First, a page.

Brexit and personal tax
Over seven months have passed since the UK public voted to leave the European Union. There have been a number of questions and concerns about the consequences for individuals, including concern about the tax implications and what people should be considering to safeguard their position at this time.
Of most immediate concern for some are the implications for the inheritance tax position of non-domiciled (‘non-dom’) individuals who have been resident in the UK for some time. In December 2016 the government unveiled the draft Finance Bill, despite calls to delay its release following the upheaval caused by Brexit. The Bill confirmed plans that non-doms resident in the UK for the last 15 out of 20 tax years will face inheritance tax. It also restricts the ability to claim non-dom status for individuals born in the UK with a UK domicile of origin who acquire a domicile of choice elsewhere and then return to the UK.
Some surprises in the draft Bill include the introduction of a grace period to cleanse offshore mixed fund bank accounts. However in practice the administrative costs of collating the relevant information will severely restrict any potential financial savings. Furthermore, any residential properties in the UK held within an offshore structure will become chargeable to inheritance tax. As these changes come into force on 6 April 2017, non-doms and anyone holding UK residential property in an offshore structure should review their circumstances immediately and seek specific advice.
There appears to be a political drive to rein back on the perceived increase of reliefs from inheritance tax which benefit the wealthy as opposed to “ordinary working class people” which Theresa May appears to be focussing on. The government may specifically review reliefs such as business property relief, which can provide 100% relief from tax on qualifying businesses. The most recent statistics show that this relief costs £2 billion so this may be an easy target for attack. So anyone thinking about giving away business property or an interest in a business should consider whether to bring forward their plans.
On a positive note, UK residents with property elsewhere in Europe are unlikely to see differences in the near future, and the same will be true for Europeans with property in the UK. Similarly VAT is unlikely to undergo radical change. Although leaving the EU will give HMRC greater flexibility about the application of VAT, allowing scope for more zero-rates and flexibility, the costs involved in making these changes probably mean that the status quo remains, in the short term at least.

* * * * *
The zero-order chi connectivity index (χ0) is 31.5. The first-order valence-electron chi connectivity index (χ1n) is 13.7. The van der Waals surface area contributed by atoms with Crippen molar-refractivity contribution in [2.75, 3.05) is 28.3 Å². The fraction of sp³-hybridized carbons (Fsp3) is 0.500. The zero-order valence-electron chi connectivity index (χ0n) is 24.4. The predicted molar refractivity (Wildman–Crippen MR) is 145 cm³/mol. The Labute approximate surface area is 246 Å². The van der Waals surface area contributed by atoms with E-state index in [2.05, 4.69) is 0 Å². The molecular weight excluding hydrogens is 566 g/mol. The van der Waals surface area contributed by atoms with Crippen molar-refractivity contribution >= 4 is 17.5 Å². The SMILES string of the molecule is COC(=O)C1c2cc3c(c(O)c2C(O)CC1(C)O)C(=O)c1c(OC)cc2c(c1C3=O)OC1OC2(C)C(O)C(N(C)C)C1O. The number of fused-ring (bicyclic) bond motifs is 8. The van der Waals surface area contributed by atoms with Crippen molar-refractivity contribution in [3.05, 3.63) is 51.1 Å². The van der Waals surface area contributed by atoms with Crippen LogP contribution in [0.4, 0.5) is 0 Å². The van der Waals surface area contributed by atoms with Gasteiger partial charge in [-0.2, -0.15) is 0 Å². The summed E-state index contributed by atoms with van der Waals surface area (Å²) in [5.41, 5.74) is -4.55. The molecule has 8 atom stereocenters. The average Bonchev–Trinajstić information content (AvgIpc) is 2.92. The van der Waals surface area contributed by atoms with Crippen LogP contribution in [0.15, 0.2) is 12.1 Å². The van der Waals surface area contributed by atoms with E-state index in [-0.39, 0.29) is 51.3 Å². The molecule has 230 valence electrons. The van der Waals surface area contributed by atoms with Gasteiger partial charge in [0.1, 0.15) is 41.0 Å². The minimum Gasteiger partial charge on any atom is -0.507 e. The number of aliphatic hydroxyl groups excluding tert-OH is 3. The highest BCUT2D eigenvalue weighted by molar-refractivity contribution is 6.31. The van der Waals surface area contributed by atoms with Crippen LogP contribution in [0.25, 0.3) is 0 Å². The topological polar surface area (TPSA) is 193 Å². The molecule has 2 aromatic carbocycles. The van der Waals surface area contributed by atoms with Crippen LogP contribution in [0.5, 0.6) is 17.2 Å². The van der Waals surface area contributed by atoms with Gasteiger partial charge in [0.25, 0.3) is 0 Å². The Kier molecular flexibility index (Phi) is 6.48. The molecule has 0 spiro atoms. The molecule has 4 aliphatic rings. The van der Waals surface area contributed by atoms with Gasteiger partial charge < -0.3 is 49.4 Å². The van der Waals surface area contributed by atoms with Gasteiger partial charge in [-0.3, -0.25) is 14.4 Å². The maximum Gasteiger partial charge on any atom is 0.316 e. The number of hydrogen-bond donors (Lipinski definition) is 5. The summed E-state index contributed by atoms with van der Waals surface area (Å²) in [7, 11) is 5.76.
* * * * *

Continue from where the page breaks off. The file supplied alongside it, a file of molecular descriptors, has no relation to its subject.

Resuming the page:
In his Autumn Statement, the Chancellor Philip Hammond confirmed that corporation tax will be cut to 17% by 2020. This is intended as a tax incentive for corporations based in the UK, although the Chancellor has strayed away from George Osborne’s plans to cut the rate to 15%. When the UK leaves the EU this may further remove restrictions, giving an opportunity to make tax laws more flexible to enhance the UK’s position and make the UK more attractive to foreign investment, both corporate and private.
Finally, there has been much discussion about the implications of Brexit for double taxation agreements between the UK and EU countries. At present there will be no change to the UK’s existing double taxation agreements; it is even possible that there will be greater, rather than fewer, opportunities for similar agreements across global markets following the UK’s departure from the European Union. Until detailed negotiation regarding the UK’s tax relationship with the EU is underway, it is difficult to establish the keenest threats or greatest opportunities that could be encountered during the extraction process.
The team at Cripps Pemberton Greenish will be monitoring developments and passing on intelligence received to our clients on a regular basis. If you are not a client but would like to receive this information, click here to sign up to our e-bulletins.